Table of contents for A couple of April Fools / by Gregory Maguire ; illustrated by Elaine Clayton.

Bibliographic record and links to related information available from the Library of Congress catalog. Note: Contents data are machine generated based on pre-publication information provided by the publisher. Contents may have variations from the printed book or be incomplete or contain other coding.

Happy Spring!
1. The Wheel of Life
2. Trouble in Paradise?
3. Dreamboat or Dumptruck?
4. Grownups in Their Natural Habitat
5. The Mustard Motto
6. Scheming and Not Scheming
7. April Fool's: Single Whammy
8. April Fool's: Double Whammy
9. The Dirty Double-Cross
10. Sabotage to Boot
11. Foul Play
12. The Adolescence of a Flameburper
13. Where Were You That Day?
14. Beatrice Breaks Out
15. Mrs. Mustard Breaks Out
16. Thud Tweed, Juvenile Offender
17. Beware What You Choose
18. Nobody's Business
19. Missing, Presumed Dead
20. The Eureka Moment
21. Triple Whammy?
22. April Showers Bring May Flowers </toc
Happy Spring!
"You don't look yourself this morning," said the farmwife to 
the mutant chicken. "That sprig of green feathers growing out of 
your scalp is a bit limp. Are you feeling all right, you mangy thing?"
The Vermont farmwife rattled spirals of seedcorn into the 
yard. The improbable creature, looking hungry and dissatisfied, 
followed her around. To the east, over New Hampshire, a lilac dawn 
rinsed the sky. A rooster crowed across the valley. Somewhere a 
cow mooed in mild anxiety, waking its brethren, who lowed along.
The farmwife's boots made sucking noises in the barnyard 
mud. "Don't eat so fast, you spring fool; you'll choke."
She continued, mostly talking to herself. "But who's a spring 
fool, then? I'm old enough to be Moses's grandmother, and an 
ordinary morning can still seem pretty enough to send shivers up 
my spine. It's the end of March, which, true to form even in 
contrary Vermont, has come in like a lion and shows signs of going 
out like a lamb. Mighty pretty."
The mutant chicken paid her no attention. It was gobbling seed 
so fast that it swallowed a pebble by mistake. The farmwife had to 
grab the creature and perform a modified Heimlich maneuver on it 
to clear its windpipe.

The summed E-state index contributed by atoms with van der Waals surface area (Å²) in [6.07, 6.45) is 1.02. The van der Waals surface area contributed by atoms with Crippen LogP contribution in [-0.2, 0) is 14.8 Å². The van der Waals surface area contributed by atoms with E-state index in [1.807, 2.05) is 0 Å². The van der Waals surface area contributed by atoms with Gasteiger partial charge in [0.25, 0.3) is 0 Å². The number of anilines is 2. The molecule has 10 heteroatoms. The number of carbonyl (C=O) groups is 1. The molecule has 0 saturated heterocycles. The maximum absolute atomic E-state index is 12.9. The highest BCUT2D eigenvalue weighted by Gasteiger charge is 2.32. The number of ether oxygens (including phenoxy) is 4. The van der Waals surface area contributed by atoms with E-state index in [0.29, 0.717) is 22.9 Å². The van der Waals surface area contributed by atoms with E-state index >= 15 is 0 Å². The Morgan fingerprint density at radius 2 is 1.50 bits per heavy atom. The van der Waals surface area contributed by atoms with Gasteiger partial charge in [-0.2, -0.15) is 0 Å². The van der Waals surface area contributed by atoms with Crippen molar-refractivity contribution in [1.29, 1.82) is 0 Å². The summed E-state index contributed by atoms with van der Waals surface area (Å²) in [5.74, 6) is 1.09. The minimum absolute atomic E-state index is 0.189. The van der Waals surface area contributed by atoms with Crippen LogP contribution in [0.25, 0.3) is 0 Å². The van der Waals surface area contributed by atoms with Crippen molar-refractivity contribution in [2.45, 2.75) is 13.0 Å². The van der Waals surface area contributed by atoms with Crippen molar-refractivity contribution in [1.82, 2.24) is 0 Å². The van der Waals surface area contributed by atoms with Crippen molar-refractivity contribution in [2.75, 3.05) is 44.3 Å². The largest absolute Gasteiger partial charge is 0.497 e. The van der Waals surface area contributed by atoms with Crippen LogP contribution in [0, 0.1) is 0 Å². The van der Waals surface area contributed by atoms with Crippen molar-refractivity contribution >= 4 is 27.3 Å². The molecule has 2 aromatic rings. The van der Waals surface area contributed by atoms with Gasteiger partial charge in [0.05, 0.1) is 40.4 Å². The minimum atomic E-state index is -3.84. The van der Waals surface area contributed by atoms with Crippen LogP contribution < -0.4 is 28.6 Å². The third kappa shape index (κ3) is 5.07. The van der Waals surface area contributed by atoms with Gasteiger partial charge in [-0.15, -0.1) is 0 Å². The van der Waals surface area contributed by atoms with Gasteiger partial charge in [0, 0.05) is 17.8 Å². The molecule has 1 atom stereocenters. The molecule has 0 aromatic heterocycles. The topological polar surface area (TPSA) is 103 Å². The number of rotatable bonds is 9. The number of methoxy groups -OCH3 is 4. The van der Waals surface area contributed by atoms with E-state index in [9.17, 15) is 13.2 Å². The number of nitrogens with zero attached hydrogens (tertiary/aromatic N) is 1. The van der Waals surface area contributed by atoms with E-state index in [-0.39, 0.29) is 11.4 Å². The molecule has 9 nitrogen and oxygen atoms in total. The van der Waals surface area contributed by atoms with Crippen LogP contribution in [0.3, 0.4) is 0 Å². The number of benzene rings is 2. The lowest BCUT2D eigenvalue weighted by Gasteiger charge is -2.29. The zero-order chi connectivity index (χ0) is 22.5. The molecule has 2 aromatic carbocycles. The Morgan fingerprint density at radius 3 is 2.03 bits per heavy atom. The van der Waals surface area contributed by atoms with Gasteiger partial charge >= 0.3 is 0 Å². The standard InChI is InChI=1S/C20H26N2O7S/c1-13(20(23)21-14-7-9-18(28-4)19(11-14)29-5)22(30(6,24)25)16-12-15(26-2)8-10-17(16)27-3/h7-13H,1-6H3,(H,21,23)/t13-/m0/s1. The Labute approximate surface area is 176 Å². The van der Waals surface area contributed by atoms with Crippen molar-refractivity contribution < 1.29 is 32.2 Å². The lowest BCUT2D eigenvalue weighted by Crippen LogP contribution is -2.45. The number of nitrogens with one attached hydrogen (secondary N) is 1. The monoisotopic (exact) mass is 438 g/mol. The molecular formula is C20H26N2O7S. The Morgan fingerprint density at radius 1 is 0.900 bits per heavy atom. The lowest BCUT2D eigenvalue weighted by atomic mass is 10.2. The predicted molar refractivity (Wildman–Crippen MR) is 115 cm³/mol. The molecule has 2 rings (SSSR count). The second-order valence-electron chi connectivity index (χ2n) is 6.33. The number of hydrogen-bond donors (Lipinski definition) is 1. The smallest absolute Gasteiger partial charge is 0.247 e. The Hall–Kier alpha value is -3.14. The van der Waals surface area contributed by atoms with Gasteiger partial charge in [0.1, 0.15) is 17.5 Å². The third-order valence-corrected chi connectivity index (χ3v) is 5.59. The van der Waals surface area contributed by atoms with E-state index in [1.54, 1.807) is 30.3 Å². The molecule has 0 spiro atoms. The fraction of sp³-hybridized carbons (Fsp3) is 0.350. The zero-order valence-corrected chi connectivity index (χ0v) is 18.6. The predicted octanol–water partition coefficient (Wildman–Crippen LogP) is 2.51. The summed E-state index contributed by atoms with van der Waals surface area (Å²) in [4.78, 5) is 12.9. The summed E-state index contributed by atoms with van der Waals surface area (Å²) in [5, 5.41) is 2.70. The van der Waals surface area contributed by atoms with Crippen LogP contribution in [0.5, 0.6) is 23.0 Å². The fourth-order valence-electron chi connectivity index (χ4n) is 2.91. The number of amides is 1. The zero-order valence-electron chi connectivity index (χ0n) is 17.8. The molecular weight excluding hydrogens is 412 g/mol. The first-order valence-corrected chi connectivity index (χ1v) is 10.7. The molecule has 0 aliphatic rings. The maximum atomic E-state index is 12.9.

"I never gave emergency resuscitation to a chicken before," 
she admitted to herself. To the chicken, she added, "You may look 
like a chorus girl in a vaudeville number for an audience of turkeys, 
you silly thing, but you got a right to breathe, ain't you?"
She sniffed the air with sudden feeling. What's not to like on a 
spring morning in late March, when the wind freshens the barnyard, 
the limbs of bushes are notched with bud, and the black flies 
haven't come out yet? The farmwife took a moment to watch the 
mutant chicken go back to its breakfast. She took pity on the poor 
thing. It hadn't asked to be a mutant. It couldn't help that its genes 
had been spliced together, partly gallus domesticus, partly bluetoe 
lizard. No more than she could help being closer to 100 than 75. 
"You're never too old to be a spring fool," she told herself. She 
wiped a little tear from one corner of her eye and promptly stepped 
in a huge mucky cow pie, and laughed at herself.
She turned to scrape her boot on a bit of fence rail. A 
movement in the thick of the forsythia fronds caught her eye. 
"Coydog?" she said, frowning. "Fisher cat? Not this time of day. Not 
this close to a human being."
"Old Man!" she called her husband. "Bring the gun!"
She knew her husband was too deaf to hear her, but she hoped 
the stern sound of her voice would startle the creature in the 
bushes. It did. With a racket of thrashing bracken, a blurry 
commotion of claw and scale, the lurking visitor departed. 
The farmwife walked over to investigate. Besides batons of 
broken forsythia, all that was left were a few bristles of hair and 
some cartilage from a chewed leg. As if a chipmunk had ended its 
life as someone's breakfast.
"You poor spring fool," she said aloud, though who could tell if 
she meant the dearly departed chipmunk, or its predator, or herself, 
having to witness the redness of tooth and claw that Nature can't 
help showing off once in a while.	

Library of Congress Subject Headings for this publication: April Fools' Day Fiction, Missing persons Fiction, Schools Fiction, Humorous stories